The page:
These comments kill me. They kill me because not all divorced people can be friends with their ex. Sometimes, those 'petty differences' are things like pride, self respect and dignity.
Sometimes, what's best for the kids is to see their parent be strong. Be proud. And not take any more shit.
Kids are not blind baby squirrels. They know what's happening, even if the gory details are kept under wraps (as they should be). They can read between lines, they see things we think we have hidden and above all they can sense who is making a real effort to be part of their lives.
When people ask me why I am not BFFs with my ex and his wife, I say to them: "If these people had broken into my home, beat me nearly to death, stolen my identity and anything else of value from me...and then on their way out, started the house on fire, would you be standing here scratching your head, wondering why I'm not making Sunday mother effing dinner for them?" Nope? Okay then. Now, maybe you can understand why they are not the first people I turn to when I need a friend.
As the old saying goes, with friends like that...you get the gist.
I don't disparage my ex and his wife in front of my kids. I have not, nor will I ever, stand between him and the kids. I encourage my children, even after all these years, to keep their hearts open where their father is concerned. The crappy stuff? That's between him and me. Period.
You know what other headlines make me twitchy? The ones about those who have mastered the art of co-parenting. For example: 
Because apparently this is all some weird Hunger Games thing, right? Parenting after divorce isn't hard enough, now we have to worry about where the hell we place.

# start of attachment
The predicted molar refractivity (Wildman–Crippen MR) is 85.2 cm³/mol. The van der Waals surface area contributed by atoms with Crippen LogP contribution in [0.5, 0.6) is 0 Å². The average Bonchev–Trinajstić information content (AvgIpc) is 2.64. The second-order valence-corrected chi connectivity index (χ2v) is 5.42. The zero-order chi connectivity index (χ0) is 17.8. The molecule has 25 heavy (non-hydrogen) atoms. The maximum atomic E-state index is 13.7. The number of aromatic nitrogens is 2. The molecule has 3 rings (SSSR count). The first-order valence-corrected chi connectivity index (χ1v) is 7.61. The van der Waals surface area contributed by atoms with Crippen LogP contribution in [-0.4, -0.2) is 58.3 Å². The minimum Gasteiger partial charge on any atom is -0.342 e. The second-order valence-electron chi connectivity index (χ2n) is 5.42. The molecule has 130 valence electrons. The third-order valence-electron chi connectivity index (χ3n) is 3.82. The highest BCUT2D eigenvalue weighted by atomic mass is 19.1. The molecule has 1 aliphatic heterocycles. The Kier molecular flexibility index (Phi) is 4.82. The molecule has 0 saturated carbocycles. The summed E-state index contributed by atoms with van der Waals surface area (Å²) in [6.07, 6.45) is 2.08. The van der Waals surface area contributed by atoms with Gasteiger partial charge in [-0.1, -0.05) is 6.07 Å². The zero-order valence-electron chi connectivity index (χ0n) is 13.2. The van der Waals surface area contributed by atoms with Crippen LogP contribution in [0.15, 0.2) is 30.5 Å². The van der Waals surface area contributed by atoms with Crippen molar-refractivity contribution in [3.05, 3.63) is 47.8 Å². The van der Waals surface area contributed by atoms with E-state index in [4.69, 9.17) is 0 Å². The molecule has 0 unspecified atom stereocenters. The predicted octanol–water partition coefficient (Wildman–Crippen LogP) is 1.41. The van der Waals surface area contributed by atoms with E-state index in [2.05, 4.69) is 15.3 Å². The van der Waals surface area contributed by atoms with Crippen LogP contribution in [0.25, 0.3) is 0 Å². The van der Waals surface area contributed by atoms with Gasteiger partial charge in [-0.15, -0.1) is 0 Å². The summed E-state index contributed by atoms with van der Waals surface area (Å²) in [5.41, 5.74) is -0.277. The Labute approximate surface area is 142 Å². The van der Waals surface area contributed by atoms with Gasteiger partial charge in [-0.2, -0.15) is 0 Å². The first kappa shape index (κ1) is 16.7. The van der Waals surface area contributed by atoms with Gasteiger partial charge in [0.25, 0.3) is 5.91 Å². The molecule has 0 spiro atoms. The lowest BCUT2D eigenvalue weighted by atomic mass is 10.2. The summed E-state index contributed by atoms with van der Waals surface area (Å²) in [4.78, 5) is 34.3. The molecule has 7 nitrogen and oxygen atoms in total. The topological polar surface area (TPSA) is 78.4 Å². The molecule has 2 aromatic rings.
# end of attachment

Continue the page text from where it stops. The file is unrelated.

The term "co-parenting" implies two people working together. Co-workers, co-signers, co-stars. A team, a united front, two separate entities exerting equal amounts of effort to sustain something. Or someone.
For many of us, that "co" isn't there. If parenting was an airplane, I wouldn't have a co-pilot. I'd have a stowaway in the belly of the plane, who crawls out now and then to schmooze with the passengers and hand out stale bags of honey roasted peanuts. But the flying? Dude. I'm alone in that cockpit. It's not the way I envisioned it would be. It's not the perfect way.
But for now, it's my way. Our way.
And me talking about it here probably isn't taking the high road. It's most certainly not going to get me labeled as "Classy" and I can guarantee you not one person will comment "NOW THIS IS THE WAY ALL DIVORCED PARENTS SHOULD ACT!". I might be called bitter. I might be told to move on/get over it/be the mature one. I might not care.
For all of you who are in this same boat, who are struggling to just keep everyone and everything fine and happy, know you aren't alone. For those of you who have decided that being friends with your ex isn't your cup of tea, know you're not alone.
For those of you who have decided that the road you're on, regardless of elevation, is the high road? Rock on, my friends. There are so many of us here. And for what it's worth? I think we are classy as hell.

Now if you'll excuse me, I have some roads to take.